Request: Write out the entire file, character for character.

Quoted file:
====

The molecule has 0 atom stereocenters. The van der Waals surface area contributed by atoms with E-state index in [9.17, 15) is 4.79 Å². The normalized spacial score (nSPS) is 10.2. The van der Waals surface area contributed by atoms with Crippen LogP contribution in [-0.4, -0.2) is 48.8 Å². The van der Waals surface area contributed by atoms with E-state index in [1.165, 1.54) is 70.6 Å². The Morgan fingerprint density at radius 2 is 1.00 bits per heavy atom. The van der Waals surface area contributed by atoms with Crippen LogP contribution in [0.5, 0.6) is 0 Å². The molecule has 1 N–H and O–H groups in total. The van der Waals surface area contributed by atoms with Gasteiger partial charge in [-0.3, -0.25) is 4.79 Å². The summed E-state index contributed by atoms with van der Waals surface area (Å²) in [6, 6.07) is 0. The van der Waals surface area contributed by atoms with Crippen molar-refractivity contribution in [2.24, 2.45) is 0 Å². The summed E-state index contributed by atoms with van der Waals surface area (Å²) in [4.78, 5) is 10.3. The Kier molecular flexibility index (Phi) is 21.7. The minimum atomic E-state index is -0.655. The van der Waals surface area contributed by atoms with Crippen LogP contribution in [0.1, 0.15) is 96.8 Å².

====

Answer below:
The molecule has 0 atom stereocenters. The van der Waals surface area contributed by atoms with E-state index in [9.17, 15) is 4.79 Å². The normalized spacial score (nSPS) is 10.2. The van der Waals surface area contributed by atoms with Crippen LogP contribution in [-0.4, -0.2) is 48.8 Å². The van der Waals surface area contributed by atoms with E-state index in [1.165, 1.54) is 70.6 Å². The Morgan fingerprint density at radius 2 is 1.00 bits per heavy atom. The van der Waals surface area contributed by atoms with Crippen LogP contribution in [0.5, 0.6) is 0 Å². The molecule has 1 N–H and O–H groups in total. The van der Waals surface area contributed by atoms with Gasteiger partial charge in [-0.3, -0.25) is 4.79 Å². The summed E-state index contributed by atoms with van der Waals surface area (Å²) in [6, 6.07) is 0. The van der Waals surface area contributed by atoms with Crippen molar-refractivity contribution in [2.24, 2.45) is 0 Å². The summed E-state index contributed by atoms with van der Waals surface area (Å²) in [4.78, 5) is 10.3. The Kier molecular flexibility index (Phi) is 21.7. The minimum atomic E-state index is -0.655. The van der Waals surface area contributed by atoms with Crippen LogP contribution in [0.1, 0.15) is 96.8 Å².